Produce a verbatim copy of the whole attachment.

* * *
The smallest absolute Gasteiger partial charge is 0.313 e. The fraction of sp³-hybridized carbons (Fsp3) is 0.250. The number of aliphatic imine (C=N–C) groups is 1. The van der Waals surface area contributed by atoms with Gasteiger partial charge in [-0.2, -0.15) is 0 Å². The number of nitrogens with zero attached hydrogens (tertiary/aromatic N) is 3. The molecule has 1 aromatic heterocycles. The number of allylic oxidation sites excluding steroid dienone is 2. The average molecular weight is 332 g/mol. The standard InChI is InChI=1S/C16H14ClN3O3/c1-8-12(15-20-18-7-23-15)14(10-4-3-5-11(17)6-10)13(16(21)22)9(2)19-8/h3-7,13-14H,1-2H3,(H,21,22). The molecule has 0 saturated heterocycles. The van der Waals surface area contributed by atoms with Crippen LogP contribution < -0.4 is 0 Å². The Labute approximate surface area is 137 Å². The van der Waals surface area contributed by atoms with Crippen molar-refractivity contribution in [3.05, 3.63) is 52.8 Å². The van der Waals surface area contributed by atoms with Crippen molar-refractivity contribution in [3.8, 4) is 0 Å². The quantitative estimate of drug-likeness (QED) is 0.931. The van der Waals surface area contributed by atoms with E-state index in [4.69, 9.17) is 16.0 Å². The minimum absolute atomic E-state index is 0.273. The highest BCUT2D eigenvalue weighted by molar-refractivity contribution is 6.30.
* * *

The smallest absolute Gasteiger partial charge is 0.313 e. The fraction of sp³-hybridized carbons (Fsp3) is 0.250. The number of aliphatic imine (C=N–C) groups is 1. The van der Waals surface area contributed by atoms with Gasteiger partial charge in [-0.2, -0.15) is 0 Å². The number of nitrogens with zero attached hydrogens (tertiary/aromatic N) is 3. The molecule has 1 aromatic heterocycles. The number of allylic oxidation sites excluding steroid dienone is 2. The average molecular weight is 332 g/mol. The standard InChI is InChI=1S/C16H14ClN3O3/c1-8-12(15-20-18-7-23-15)14(10-4-3-5-11(17)6-10)13(16(21)22)9(2)19-8/h3-7,13-14H,1-2H3,(H,21,22). The molecule has 0 saturated heterocycles. The van der Waals surface area contributed by atoms with Crippen LogP contribution < -0.4 is 0 Å². The Labute approximate surface area is 137 Å². The van der Waals surface area contributed by atoms with Crippen molar-refractivity contribution in [3.05, 3.63) is 52.8 Å². The van der Waals surface area contributed by atoms with Crippen molar-refractivity contribution in [3.8, 4) is 0 Å². The quantitative estimate of drug-likeness (QED) is 0.931. The van der Waals surface area contributed by atoms with E-state index in [4.69, 9.17) is 16.0 Å². The minimum absolute atomic E-state index is 0.273. The highest BCUT2D eigenvalue weighted by molar-refractivity contribution is 6.30.